It’s not unusual for the end-of-the-year holidays and early winter months to be slow, but this time around it’s scary slow. Dozens of remodelers interviewed for this story said that their business is down 30%, 50%, even 80% from where it should be. They have little in the pipeline and increased competition from home builders to interior designers and anyone else connected with the building industry. What’s saving these remodelers, in many cases, is their ability to do smaller projects.
Seek Small Jobs
Handymen, such as Todd Tarzia of Todd of All Trades, in Bloomfield, N.Y., are working to capacity and are even turning away work. “I’d hire two employees if I could afford the insurance fees,” Tarzia says. He charges clients by the hour for electrical, plumbing, drywall, painting, and any other home-repair projects that come along. His clients mostly are older; many of them are women. “The economy hasn’t affected me at all,” he says.
“Small” means something different to each business — a kitchen remodel might be a small job for some. What seems to be more common, however, is that remodelers who would only do small jobs when asked by past clients and referrals now find themselves soliciting this work.
“We targeted past clients with a letter telling them we can ‘bail them out’ before the holidays,” says Linda Minde, owner of Tri-Lite Builders, in Chandler, Ariz. “We sent 100 letters and got 10 calls for small projects and one call for a larger one. We’re soliciting small jobs to fill holes to keep our guys busy.”
Bob Fleming, owner of Classic Remodeling & Construction, on Johns Island, S.C., let go four employees in August but found he was “killing” himself selling small jobs. He hired back one of those employees to sell small jobs on commission only. That employee sells, estimates, and runs jobs.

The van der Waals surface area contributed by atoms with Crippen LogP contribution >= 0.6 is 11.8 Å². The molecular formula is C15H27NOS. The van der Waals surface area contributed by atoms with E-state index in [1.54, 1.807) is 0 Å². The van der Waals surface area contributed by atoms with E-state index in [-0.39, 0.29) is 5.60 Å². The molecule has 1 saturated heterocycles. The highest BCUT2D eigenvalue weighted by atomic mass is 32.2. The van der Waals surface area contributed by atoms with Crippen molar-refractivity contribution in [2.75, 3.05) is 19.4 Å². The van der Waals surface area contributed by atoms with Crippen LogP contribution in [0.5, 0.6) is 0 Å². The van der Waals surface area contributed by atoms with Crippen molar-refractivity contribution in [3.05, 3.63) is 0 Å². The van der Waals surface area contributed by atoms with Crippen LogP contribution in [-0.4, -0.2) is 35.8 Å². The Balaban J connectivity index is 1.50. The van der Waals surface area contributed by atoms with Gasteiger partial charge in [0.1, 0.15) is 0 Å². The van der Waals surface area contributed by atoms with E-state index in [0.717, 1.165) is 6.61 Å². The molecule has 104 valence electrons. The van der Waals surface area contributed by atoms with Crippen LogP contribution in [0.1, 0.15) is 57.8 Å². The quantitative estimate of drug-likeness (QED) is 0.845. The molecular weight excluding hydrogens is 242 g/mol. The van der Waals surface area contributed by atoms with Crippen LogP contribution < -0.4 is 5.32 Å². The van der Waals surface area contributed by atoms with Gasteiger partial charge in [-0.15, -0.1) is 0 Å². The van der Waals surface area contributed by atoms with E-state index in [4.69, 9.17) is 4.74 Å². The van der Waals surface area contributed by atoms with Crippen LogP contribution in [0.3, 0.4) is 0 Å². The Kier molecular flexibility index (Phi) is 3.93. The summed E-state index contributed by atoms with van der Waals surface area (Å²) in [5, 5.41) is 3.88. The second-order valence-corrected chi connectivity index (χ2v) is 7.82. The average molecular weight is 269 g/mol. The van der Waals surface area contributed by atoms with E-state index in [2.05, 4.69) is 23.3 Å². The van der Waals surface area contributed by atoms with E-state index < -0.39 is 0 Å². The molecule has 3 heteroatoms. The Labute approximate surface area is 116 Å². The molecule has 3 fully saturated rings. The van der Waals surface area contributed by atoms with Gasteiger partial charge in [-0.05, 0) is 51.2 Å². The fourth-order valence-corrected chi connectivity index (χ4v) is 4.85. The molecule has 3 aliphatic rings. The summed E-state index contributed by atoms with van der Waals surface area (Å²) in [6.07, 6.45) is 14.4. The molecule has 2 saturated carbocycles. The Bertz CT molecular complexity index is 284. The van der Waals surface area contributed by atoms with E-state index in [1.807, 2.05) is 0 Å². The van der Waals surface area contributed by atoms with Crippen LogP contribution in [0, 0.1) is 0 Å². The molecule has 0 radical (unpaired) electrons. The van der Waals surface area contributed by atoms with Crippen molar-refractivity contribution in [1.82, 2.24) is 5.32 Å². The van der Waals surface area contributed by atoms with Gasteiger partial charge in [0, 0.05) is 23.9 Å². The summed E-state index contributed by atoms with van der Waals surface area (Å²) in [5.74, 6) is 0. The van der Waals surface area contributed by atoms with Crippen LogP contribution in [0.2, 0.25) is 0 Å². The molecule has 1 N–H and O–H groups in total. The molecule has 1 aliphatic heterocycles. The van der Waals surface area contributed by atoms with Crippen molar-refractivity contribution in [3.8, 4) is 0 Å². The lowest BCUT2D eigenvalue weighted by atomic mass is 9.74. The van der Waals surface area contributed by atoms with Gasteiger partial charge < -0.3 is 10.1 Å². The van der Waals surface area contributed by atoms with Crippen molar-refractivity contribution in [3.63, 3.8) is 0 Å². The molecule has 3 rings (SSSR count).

Fleming and the sales rep set a $500,000 goal, “and in three months he sold $350,000 worth of work and with good margins,” Fleming says. “It’s something we should have done a long time ago.” If there’s too much work, a project manager helps run a job. Fleming is not ready to start a new division but says that he will continue this handyman practice once the economy is back on track.
At the other end of the spectrum is David Leff, owner of Leff Construction, in Sebastopol, Calif. He’s launching a marketing campaign and kitchen and bath division — which for Leff are smaller jobs. “We’re letting people know we apply the same level of organization and management to small jobs [that we do to larger jobs].”
Death By 1,000 Cuts
A small job might come from a scaled-back larger job. Ron Trull, owner of Trull Building Co., in Newtown Square, just west of Philadelphia, has seen several recent projects whittled down — from an addition, for example, to just windows. “We’re not turning away anything that comes along,” says Trull, whose sales were off 25% in 2008.
To keep projects from walking, as budgets dwindle, Minde has become creative, letting clients participate on their jobs. “Instead of everything being turnkey, clients might ask to do their own flooring and painting.” In the past, that wasn’t acceptable. But now, Trilite allows that activity at the end of the project “[if it doesn’t have] to do with warranty or jeopardize the quality of the project,” Minde says.
Jack Be Nimble
While someone like Tarzia is perfectly positioned — low overhead and no staff to support — to do small jobs profitably, larger remodelers need to be flexible and plan well to make smaller jobs pay off. It’s not just a matter of raising margins and trying to do more projects. “Small jobs can be a different business. There’s a whole set of planning and marketing. It’s a different sales model,” says Michael McCutcheon, owner of McCutcheon Construction, in Berkeley, Calif. “One thing I’ve learned during slowdowns is that you have to do small projects and service work all the time so that in times like these people will know to call you.”